There are a few situations in which you might think you should tie your horse up.  You might not have stalls, and be working off a trailer. Or, you might not have a grooming stall, and want to tie them up in the aisle.  Or you might want to tie them in the stall to tack up. Be EXTREMELY careful with this. Do NOT assume that your horse will happily stand tied- especially to a trailer out in the open.  If they are trained to do so, great- but still be watchful. If they are not, I personally would not tie them up except with a cord or safety ring that can break if they get scared and pull back.  That way, they don’t break their halter or tear up the trailer. And you can catch them!  This is least likely to be a problem in the stall- so tie them up in there if you have the option (but it can still happen).  

Also, be sure to use extreme caution typing them up in the wash rack.  Let’s just say I’ve seen a lot of horses running loose at the horse show with a broken halter and someone running wildly after them with a soapy sponge…  Better to have someone hold your horse for you. The best thing is to crosstie them with their rear to a wall/ fence. Always, always ask your trainer for instructions and best practices with your particular horse.  Finally, practice and get good at quick-release knots.  That is the only way you should ever tie up a horse.  Plus, it’s a super handy knot to know!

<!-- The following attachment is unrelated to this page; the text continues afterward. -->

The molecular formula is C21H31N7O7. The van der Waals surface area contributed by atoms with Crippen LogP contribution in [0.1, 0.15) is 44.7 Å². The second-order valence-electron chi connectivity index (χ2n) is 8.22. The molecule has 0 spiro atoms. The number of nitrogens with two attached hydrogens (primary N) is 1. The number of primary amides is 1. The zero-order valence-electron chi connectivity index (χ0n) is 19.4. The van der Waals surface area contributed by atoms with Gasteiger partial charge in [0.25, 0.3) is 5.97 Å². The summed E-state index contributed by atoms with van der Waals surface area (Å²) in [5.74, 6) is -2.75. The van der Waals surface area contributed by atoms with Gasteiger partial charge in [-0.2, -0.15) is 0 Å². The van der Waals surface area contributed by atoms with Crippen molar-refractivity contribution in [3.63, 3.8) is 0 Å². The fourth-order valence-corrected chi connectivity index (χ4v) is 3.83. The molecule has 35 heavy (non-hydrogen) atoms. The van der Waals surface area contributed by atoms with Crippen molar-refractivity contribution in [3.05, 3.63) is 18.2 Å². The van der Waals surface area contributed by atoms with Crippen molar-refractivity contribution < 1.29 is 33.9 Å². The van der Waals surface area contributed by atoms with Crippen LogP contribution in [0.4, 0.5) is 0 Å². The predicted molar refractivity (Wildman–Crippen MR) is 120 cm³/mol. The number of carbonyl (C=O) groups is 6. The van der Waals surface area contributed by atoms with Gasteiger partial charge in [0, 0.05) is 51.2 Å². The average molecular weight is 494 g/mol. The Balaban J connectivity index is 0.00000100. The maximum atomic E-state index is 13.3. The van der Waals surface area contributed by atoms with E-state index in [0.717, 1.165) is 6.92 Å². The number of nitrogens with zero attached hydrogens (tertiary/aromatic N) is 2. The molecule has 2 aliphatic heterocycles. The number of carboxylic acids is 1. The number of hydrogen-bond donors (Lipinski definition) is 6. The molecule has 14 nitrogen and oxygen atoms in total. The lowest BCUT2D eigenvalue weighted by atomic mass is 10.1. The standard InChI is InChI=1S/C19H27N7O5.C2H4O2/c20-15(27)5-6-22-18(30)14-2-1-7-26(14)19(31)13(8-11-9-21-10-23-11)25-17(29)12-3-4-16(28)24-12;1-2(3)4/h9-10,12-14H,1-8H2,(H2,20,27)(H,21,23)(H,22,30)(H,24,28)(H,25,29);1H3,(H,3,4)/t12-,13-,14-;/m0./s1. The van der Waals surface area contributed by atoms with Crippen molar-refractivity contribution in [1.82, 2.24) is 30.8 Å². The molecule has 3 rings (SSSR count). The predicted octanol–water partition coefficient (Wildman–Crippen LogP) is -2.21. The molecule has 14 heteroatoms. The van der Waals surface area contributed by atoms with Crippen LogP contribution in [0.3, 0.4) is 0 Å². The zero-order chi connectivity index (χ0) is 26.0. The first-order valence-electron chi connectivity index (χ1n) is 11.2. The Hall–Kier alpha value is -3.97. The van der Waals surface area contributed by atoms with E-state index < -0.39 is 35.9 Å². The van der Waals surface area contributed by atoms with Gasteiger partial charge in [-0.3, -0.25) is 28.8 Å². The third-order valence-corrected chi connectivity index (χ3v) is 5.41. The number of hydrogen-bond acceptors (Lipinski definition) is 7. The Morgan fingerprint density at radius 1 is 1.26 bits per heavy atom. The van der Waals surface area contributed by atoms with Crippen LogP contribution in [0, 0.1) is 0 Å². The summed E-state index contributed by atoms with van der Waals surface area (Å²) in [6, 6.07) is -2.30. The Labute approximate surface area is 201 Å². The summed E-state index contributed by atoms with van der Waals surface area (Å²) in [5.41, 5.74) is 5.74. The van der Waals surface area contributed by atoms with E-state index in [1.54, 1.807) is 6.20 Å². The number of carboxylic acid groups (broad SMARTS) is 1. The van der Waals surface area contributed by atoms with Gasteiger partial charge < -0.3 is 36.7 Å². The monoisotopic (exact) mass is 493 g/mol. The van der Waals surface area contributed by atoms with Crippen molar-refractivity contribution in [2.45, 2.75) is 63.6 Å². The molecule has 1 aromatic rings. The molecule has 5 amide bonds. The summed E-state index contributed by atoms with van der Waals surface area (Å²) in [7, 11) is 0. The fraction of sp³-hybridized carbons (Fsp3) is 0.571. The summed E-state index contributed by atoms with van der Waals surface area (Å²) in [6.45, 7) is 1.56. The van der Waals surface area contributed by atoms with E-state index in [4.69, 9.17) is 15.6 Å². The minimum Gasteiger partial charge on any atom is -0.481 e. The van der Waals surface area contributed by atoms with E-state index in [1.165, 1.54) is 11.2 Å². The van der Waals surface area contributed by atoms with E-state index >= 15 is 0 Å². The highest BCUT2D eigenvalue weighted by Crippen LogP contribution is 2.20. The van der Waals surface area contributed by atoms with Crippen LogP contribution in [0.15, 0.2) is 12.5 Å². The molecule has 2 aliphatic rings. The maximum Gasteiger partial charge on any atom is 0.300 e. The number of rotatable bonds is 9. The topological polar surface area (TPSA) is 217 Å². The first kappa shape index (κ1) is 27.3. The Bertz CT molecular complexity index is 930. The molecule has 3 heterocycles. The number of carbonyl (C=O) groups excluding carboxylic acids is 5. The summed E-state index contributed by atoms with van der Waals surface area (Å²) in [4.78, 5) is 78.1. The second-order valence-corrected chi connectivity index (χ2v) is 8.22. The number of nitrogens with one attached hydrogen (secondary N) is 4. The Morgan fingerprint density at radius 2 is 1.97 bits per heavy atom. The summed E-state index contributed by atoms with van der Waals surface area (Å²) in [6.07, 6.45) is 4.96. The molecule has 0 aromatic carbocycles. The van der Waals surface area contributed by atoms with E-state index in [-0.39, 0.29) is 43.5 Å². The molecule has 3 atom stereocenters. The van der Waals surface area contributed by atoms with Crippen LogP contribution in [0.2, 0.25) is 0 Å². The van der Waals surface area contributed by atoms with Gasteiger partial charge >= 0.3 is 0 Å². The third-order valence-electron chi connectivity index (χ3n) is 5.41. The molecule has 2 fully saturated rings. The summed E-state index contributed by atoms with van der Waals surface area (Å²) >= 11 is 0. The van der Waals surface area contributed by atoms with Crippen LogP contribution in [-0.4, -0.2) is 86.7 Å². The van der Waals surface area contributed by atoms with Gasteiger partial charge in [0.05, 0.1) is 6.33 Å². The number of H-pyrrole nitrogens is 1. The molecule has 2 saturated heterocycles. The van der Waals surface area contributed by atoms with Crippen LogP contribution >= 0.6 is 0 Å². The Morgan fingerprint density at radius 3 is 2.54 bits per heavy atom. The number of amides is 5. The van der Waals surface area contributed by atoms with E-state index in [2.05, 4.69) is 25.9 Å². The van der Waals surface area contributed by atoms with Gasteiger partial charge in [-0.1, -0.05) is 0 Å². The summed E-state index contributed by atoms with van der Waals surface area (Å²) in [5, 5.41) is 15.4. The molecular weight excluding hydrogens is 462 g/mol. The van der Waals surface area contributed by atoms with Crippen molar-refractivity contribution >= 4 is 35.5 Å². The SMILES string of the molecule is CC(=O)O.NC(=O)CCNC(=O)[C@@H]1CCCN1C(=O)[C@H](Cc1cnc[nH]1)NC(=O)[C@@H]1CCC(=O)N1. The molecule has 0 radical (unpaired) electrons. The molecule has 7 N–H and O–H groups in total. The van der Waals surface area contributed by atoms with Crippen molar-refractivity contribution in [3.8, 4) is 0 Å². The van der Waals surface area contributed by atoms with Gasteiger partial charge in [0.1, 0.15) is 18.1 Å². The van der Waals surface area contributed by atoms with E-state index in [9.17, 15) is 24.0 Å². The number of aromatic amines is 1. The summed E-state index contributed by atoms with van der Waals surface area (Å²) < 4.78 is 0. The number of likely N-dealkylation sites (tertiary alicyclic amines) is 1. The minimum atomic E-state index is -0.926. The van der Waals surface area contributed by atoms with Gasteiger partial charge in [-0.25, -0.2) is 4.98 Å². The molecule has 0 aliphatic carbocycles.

Out on the Show Grounds

The most important thing is to be aware of your surroundings.  It’s not a great time to be scrolling Instagram or messing around with friends, oblivious to others. Be aware of the following:

Golf carts




Parents/ Grandparents


High winds

Incoming storms

Young/ foolish horses

Young/ foolish riders

Loose horses (see above paragraph on typing up)

Horses schooling or showing near you

General Awareness is Key